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Hackers outfox Mozilla

Threat spotted in Oz

An exploit in Mozilla's Firefox browser has been found that can hijack the software and monitor submit-and-click events.

The Infostealer.Snifula, which is based on XPCOMs (cross-platform component object models) that developers use to create extensions for the Firefox browser, installs malicious Trojans that are loaded at startup. The Trojan captures contents of form-submission events, including passwords, and forwards them to its main process where it is sent to the remote attacker.

Symantec security response engineer Candid Wuest said the exploits, which commonly attack Internet Explorer's BHOs (browser helper objects), began attacking Mozilla browsers in March this year with Javascript-based JS.Ffsniff by using the XPConnect Java interface that allows transparent access to XPCOM objects.

"When an infected user submits a web form on a website, [JS.Ffsniff] will parse the site and steal all information that is submitted by the web form, including passwords," Wuest said. "The JS.Ffsniff script then sends this information to a predefined email address using XPCOM objects."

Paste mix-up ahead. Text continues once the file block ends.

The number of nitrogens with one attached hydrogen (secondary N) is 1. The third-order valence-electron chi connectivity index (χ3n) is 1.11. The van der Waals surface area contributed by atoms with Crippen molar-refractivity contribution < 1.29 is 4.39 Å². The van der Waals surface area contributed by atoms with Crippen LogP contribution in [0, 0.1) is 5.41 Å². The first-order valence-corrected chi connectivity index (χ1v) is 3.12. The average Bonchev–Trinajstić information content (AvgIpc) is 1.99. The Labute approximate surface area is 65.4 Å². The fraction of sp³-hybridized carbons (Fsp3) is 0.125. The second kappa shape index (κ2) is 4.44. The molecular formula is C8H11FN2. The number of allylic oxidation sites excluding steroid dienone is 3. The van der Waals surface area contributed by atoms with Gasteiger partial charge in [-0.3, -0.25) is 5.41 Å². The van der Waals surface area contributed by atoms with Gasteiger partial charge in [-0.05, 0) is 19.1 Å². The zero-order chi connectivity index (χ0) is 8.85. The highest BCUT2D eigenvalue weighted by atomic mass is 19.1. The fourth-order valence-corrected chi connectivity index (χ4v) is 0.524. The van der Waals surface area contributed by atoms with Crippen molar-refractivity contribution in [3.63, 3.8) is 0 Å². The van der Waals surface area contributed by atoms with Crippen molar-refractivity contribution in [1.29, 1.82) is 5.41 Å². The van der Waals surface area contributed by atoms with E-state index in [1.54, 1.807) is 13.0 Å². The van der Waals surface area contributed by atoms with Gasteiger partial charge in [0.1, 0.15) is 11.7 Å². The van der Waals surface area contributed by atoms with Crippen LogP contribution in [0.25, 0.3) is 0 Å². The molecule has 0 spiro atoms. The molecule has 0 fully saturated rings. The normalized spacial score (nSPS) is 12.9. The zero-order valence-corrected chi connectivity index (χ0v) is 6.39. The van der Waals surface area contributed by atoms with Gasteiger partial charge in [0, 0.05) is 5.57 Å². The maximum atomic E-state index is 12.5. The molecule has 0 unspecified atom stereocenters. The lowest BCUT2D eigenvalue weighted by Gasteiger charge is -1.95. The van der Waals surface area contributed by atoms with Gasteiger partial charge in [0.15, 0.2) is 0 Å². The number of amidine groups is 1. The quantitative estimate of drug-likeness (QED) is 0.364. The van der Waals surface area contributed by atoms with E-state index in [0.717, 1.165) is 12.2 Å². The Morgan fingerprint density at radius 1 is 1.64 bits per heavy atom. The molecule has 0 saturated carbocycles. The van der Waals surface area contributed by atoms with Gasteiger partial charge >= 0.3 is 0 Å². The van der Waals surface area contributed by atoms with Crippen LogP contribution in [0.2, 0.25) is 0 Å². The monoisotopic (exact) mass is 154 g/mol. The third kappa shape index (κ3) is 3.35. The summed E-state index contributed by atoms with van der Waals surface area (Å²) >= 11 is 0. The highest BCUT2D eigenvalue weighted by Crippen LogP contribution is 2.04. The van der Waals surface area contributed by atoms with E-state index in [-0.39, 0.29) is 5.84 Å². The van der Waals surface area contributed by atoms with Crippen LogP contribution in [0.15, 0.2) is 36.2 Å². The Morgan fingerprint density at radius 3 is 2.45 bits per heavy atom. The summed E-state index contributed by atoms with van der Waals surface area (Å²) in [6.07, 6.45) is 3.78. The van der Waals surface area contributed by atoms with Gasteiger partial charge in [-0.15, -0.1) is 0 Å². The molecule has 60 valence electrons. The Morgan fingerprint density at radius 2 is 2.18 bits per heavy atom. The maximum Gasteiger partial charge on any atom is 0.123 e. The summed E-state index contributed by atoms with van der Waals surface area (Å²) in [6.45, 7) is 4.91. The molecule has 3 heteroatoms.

Joji Hamada, Symantec senior security response manager, said the exploit has had a limited impact locally and recommended downloads from trusted sites only.

"Our intelligence indicates the threat has been noticed in Australia; however, the impact of the attack overall is minimal at this stage," Hamada said. "To protect themselves from this type of threats, users should ensure they only download software from reputable, trusted sites."

Wuest predicts the attacks will increase with the browser's popularity and recommended users install current browser patches.

"With the steady increase of the number of Firefox users we will see the number of malicious extensions created for Firefox grow," he said. "Unfortunately, as soon as something becomes popular, it also becomes a popular target."

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